Austria and Slovenia impose tight border restrictions with Italy over coronavirus

Austria and Slovenia announced Tuesday they would severely restrict travel from neighbouring Italy, the country worst hit by the new coronavirus after China.

Austria and Slovenia impose tight border restrictions with Italy over coronavirus
An empty platform at the railway station in Gries am Brenner at the Austrian-Italian border is pictured on February 23, 2020. AFP

Austria — which is also banning big gatherings — ordered a halt to flights and trains from Italy, while Slovenia said it would close its 232-kilometre (144-miles)-long border with the country.

“Nobody there (in Italy) should be travelling abroad, but since nobody is obeying that order, we decided to take measures,” Slovenia's outgoing prime minister Marjan Sarec told reporters. 

“It is not a hermetic closure… It is a necessary move if we want to contain the virus from spreading out of control,” he added.

Sarec said border controls would be put in place “as soon as possible”. Cargo transport will not be affected.

Also exempted from Austria's travel ban are cargo transport, people with a doctor's certificate, and returning Austrians who agree to a two-week quarantine, the Austrian government announced.

“The priority is to stop the spread of the virus,” Chancellor Sebastian Kurz told reporters earlier Tuesday.

Some train services between Italy and Austria were still running Tuesday but that was expected to change, a spokeswoman for Austrian rail operator OeBB told AFP.

By extension, train services from Venice in Italy to Munich in Germany via the Brenner pass border crossing with Austria will also be stopped, said a spokesperson for German rail operator Deutsche Bahn.

Amid other measures, Austria is also banning outdoor events with more than 500 people and indoor events with more than 100 people until the beginning of April.

In line with the ban, Vienna's state opera is cancelling all its concerts until March 31 in a “very painful” move, director Dominique Meyer said, adding the opera would need state aid for their lost revenue.

Universities and other higher education institutions have been ordered to halt classes from late Monday.

So far the Alpine EU country of more than eight million people has reported 182 confirmed cases of the new coronavirus and no deaths.

Slovenia has reported 32 coronavirus cases so far among its population of two million and no deaths.

The coronavirus outbreak has killed 631 people in Italy and forced the government to restrict movement for its 60 million citizens.

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TRAVEL: New high-speed rail service links Rome and Milan in record time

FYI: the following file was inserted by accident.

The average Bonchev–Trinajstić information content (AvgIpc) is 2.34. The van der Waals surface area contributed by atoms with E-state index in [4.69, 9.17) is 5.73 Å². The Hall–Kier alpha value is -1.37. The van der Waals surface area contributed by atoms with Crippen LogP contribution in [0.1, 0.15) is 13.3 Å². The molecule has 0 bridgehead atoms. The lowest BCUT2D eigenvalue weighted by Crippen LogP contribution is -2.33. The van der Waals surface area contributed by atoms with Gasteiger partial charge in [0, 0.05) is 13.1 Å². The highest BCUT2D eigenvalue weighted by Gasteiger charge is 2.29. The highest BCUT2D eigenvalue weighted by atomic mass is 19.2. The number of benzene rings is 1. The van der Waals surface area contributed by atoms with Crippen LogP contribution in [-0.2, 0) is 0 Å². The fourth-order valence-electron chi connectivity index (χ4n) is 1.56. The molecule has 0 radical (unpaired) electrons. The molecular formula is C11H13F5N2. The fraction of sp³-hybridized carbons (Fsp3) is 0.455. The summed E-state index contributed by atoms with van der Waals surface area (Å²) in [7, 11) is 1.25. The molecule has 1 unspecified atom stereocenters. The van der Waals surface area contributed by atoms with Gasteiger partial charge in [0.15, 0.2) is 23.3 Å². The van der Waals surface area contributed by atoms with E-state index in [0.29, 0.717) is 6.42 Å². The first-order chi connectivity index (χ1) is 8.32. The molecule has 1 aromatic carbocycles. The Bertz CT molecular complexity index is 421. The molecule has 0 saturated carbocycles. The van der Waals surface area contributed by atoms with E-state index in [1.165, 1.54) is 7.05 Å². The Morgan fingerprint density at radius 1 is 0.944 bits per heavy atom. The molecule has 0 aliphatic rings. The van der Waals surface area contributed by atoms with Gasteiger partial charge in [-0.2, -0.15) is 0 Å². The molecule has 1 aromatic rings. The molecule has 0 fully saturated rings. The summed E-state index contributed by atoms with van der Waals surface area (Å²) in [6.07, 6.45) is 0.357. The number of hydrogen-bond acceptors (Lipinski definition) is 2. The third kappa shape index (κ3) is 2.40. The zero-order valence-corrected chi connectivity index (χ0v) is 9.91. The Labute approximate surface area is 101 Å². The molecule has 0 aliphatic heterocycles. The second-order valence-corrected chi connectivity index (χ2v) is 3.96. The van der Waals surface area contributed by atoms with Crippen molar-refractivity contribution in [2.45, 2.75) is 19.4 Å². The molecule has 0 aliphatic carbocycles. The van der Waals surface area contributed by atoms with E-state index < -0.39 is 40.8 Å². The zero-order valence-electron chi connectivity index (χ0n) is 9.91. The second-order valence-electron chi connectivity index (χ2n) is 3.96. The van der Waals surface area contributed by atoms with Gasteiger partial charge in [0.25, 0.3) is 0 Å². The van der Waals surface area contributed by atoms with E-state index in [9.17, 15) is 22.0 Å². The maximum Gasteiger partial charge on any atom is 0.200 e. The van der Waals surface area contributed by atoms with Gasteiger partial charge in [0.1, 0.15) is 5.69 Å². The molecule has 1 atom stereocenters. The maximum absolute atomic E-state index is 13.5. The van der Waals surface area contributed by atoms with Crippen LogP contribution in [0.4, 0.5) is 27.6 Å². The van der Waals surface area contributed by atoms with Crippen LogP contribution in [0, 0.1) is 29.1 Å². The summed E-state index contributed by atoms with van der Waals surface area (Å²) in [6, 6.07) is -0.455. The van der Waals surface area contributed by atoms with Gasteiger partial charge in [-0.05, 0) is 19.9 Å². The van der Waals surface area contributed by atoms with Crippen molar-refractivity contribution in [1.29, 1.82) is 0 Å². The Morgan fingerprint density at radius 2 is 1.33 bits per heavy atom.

Italy on Monday launched a new high-speed Frecciarossa train linking Rome and Milan in two hours and 45 minutes, the shortest journey time yet for the 565-kilometre trip.

TRAVEL: New high-speed rail service links Rome and Milan in record time

Italy’s state railway company said its latest non-stop Frecciarossa high-speed service, launching on Monday January 23rd, would carry passengers between Rome and Milan in the shortest time yet.

The new route between Rome’s Tiburtina station and Milan Rogoredo is set to take two hours and 45 minutes, national rail operator Ferrovie dello Stato said in a statement. 

READ ALSO: The train routes connecting Italy to the rest of Europe in 2023

So far the journey between Rome and Milan has taken two hours and 59 minutes on the fastest connection available, between the two cities’ main stations of Rome Termini and Milan Central.

The two stations are connected by roughly 565 kilomtres (350 miles) of track on which trains can reach maximum speeds of 300 Km/h.

Ticket prices listed on the operator’s website began at €78.90 for an economy single.

The new connection does not stop at Rome Termini and Milan Central, a decision which Trenitalia said was intended to “reduce congestion” at the main stations.

“Thanks to other modes of transport, including the underground or urban (light) railway services, it’s possible to quickly reach the centres” of the two cities from Tiburtina and Rogoredo, the company said.

The new service will run to and from Milan once a day on weekdays: the Frecciarossa 9682 will leave Rome at 5.30am and arrive at Milan at 8.15am, and the Frecciarossa 9681 will depart Milan at 20.44 arriving in Rome at 23.29.

The new link brings the number of daily Frecciarossa connections between Rome and Milan to 90, seven of which are direct.

There are 81 other Frecciarossa Rome-Milan routes involving changes, with total journey times from three hours and eight minutes.

Meanwhile Italy’s other high-speed rail operator Italo operates a total of 64 connections between the two cities daily with a journey time of three hours and ten minutes.